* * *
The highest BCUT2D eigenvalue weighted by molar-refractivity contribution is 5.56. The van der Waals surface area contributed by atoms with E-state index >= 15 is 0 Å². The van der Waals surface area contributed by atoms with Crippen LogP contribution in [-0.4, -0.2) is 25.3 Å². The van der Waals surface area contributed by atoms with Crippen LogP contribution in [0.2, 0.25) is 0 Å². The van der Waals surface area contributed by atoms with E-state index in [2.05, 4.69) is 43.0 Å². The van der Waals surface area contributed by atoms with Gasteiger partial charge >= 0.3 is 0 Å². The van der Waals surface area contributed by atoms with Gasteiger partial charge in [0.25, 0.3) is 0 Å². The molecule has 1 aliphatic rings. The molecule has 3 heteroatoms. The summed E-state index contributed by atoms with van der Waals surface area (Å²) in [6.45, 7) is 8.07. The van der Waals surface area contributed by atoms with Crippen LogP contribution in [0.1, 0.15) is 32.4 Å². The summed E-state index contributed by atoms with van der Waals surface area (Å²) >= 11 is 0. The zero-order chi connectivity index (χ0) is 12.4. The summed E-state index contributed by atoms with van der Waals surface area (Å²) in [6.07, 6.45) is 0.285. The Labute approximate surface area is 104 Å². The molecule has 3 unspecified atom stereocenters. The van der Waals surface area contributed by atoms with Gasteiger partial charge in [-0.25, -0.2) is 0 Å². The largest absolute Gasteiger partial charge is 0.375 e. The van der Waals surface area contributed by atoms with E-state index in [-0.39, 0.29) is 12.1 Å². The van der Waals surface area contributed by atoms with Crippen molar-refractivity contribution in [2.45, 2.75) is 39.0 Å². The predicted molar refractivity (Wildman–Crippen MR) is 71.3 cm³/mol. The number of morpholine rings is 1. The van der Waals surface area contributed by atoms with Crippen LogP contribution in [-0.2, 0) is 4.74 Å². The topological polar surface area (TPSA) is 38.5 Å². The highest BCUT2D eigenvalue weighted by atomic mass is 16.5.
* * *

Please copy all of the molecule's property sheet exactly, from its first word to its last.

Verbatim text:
The highest BCUT2D eigenvalue weighted by molar-refractivity contribution is 5.56. The van der Waals surface area contributed by atoms with E-state index >= 15 is 0 Å². The van der Waals surface area contributed by atoms with Crippen LogP contribution in [-0.4, -0.2) is 25.3 Å². The van der Waals surface area contributed by atoms with Crippen LogP contribution in [0.2, 0.25) is 0 Å². The van der Waals surface area contributed by atoms with E-state index in [2.05, 4.69) is 43.0 Å². The van der Waals surface area contributed by atoms with Gasteiger partial charge >= 0.3 is 0 Å². The van der Waals surface area contributed by atoms with Gasteiger partial charge in [0.25, 0.3) is 0 Å². The molecule has 1 aliphatic rings. The molecule has 3 heteroatoms. The summed E-state index contributed by atoms with van der Waals surface area (Å²) in [6.45, 7) is 8.07. The van der Waals surface area contributed by atoms with Crippen LogP contribution in [0.1, 0.15) is 32.4 Å². The summed E-state index contributed by atoms with van der Waals surface area (Å²) >= 11 is 0. The zero-order chi connectivity index (χ0) is 12.4. The summed E-state index contributed by atoms with van der Waals surface area (Å²) in [6.07, 6.45) is 0.285. The Labute approximate surface area is 104 Å². The molecule has 3 unspecified atom stereocenters. The van der Waals surface area contributed by atoms with Gasteiger partial charge in [-0.25, -0.2) is 0 Å². The largest absolute Gasteiger partial charge is 0.375 e. The van der Waals surface area contributed by atoms with E-state index in [-0.39, 0.29) is 12.1 Å². The van der Waals surface area contributed by atoms with Crippen molar-refractivity contribution in [2.45, 2.75) is 39.0 Å². The predicted molar refractivity (Wildman–Crippen MR) is 71.3 cm³/mol. The number of morpholine rings is 1. The van der Waals surface area contributed by atoms with Crippen LogP contribution in [-0.2, 0) is 4.74 Å². The topological polar surface area (TPSA) is 38.5 Å². The highest BCUT2D eigenvalue weighted by atomic mass is 16.5.